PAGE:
You may have reviewed your expenses at the end of 2019, but now you have a different lens to look through, one that also focuses not only on the best price but on reducing what you are using. Look at want versus need. Maybe I can look at that on the computer monitor instead of printing it out. Hey, Tech, you don’t need to put on new gloves every time you get a little dirt on them—wash it off and save a few gloves for others. Disposable is removed from the lexicon and replaced with I bet I can make this work. What you learn over the next few months will pay off for years to come in better processes and reduced expenses.
Hang on to your cash
I’m writing the definitive manual for dealership accounting (to be released this Australian winter), and one segment that is applicable today is the Cash Conservation segment. Although COVID-19 wasn’t part of the plan, the ideas are even more valid in uncertain times when you spend more than you take in.
- Floor plan used vehicles (especially if your lender is allowing a grace period).
- Keep a vigilant eye on frozen capital – those resources used ineffectively. Collect those receivables and sell the old inventories.
- Tighten the credit extended to wholesale vendors.
- Pay bonuses to managers whose salaries are substantial, quarterly.
- Send out Accounts Receivable statements early.
- Make payments on a company credit card to extend the time to pay.
What to do? What to do?
No one knows when you might have to furlough or downsize your staff, hopefully, you won’t have to. The rest of this article offers ideas to keep your valuable staff busy and productive—staff that you spent time and money recruiting and training. If you have folks quarantined at home and you are paying their wages, keep them in the loop with quick calls via Zoom, Skype, or other internet communications options. Most of these providers have free options.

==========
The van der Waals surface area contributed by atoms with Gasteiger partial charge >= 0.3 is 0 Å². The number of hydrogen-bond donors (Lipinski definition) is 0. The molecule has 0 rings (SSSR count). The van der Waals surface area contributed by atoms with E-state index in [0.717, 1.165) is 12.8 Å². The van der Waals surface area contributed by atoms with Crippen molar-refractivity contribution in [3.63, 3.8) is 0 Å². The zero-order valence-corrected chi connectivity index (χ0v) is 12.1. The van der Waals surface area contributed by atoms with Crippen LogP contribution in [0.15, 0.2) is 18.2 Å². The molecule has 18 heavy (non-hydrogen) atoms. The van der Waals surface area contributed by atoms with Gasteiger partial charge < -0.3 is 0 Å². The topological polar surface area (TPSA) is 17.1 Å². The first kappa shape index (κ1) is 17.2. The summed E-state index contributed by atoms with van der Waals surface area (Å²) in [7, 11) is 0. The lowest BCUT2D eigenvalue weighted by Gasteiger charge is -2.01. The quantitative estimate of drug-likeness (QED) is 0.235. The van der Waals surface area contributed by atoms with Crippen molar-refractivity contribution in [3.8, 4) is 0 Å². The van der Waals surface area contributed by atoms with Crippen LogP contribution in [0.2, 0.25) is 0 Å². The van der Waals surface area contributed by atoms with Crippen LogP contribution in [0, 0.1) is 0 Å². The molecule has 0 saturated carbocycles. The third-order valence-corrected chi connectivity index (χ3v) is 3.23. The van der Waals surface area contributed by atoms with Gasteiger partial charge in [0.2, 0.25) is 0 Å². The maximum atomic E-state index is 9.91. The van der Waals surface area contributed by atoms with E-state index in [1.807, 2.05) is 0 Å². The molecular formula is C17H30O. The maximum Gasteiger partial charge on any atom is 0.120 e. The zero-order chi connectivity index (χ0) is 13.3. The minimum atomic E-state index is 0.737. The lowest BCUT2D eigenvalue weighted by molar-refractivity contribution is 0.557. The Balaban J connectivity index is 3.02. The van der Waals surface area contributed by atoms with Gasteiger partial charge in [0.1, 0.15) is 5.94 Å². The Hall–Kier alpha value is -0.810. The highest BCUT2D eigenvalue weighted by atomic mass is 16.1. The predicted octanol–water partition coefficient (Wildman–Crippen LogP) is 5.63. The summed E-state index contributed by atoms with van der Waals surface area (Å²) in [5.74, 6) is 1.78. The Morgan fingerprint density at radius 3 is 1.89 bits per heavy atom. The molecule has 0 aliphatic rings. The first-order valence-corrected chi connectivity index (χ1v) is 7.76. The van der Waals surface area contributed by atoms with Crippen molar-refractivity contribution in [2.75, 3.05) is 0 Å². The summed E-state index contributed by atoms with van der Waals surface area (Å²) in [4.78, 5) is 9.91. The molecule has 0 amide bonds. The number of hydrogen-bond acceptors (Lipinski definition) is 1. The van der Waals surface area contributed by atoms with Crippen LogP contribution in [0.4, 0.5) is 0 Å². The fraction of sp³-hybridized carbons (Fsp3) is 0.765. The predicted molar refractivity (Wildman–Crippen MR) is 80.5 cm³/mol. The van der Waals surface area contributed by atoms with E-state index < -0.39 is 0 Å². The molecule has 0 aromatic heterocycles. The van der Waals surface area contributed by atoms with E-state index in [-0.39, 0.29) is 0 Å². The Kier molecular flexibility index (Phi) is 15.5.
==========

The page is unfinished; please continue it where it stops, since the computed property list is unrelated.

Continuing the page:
Create a list of projects you’d like to accomplish to “up your game.” You probably won’t get to all of the projects, but you’ll have a list for the future when things are slow. Some of these ideas you can use even if your department is closed due to government mandates. With Zoom, you can see all of the employees’ smiling faces.
1. Create training videos. Create 10 – 15 minute training sessions for your team. Get their feedback on areas they feel they could improve.
2. Role play. Practice those skills that make a difference with your customers, such as;
- Asking customers for referrals.
- Presenting service maintenance menus.
- Upselling on a body shop estimate.
3. Discuss bottlenecks. Have employees tell you or send you a message on why they think their work slows down due to bottlenecks. Discuss solutions and engage all of your employees for their ideas. Do not disparage their input, or you will stifle their input.
4. Do your spring-cleaning now. Remove and dispose of clutter around the dealership. Sort and shred files (as allowed by the IRS.), scrap warranty parts (as authorised by your manufacturer.), or shred outdated forms.
5. Review every page of your website – do all departments shine? Call every phone number to verify they still connect to the right department.
Update employees’ job descriptions.
Everyone acknowledges the coronavirus crisis is an unprecedented time in our history, but we know it will pass. Heed the words of Zig Ziglar: “It’s not the situation, but whether we react negative or respond positive to the situation that is important”. Don’t let this gift of free time get away from you without making the best out of it.
If you would like a detailed list of projects, for each department, that you can do if business is slow, email Brooke at firstname.lastname@example.org
Fixed Operations Consultant
President, Profit Blueprints, LLC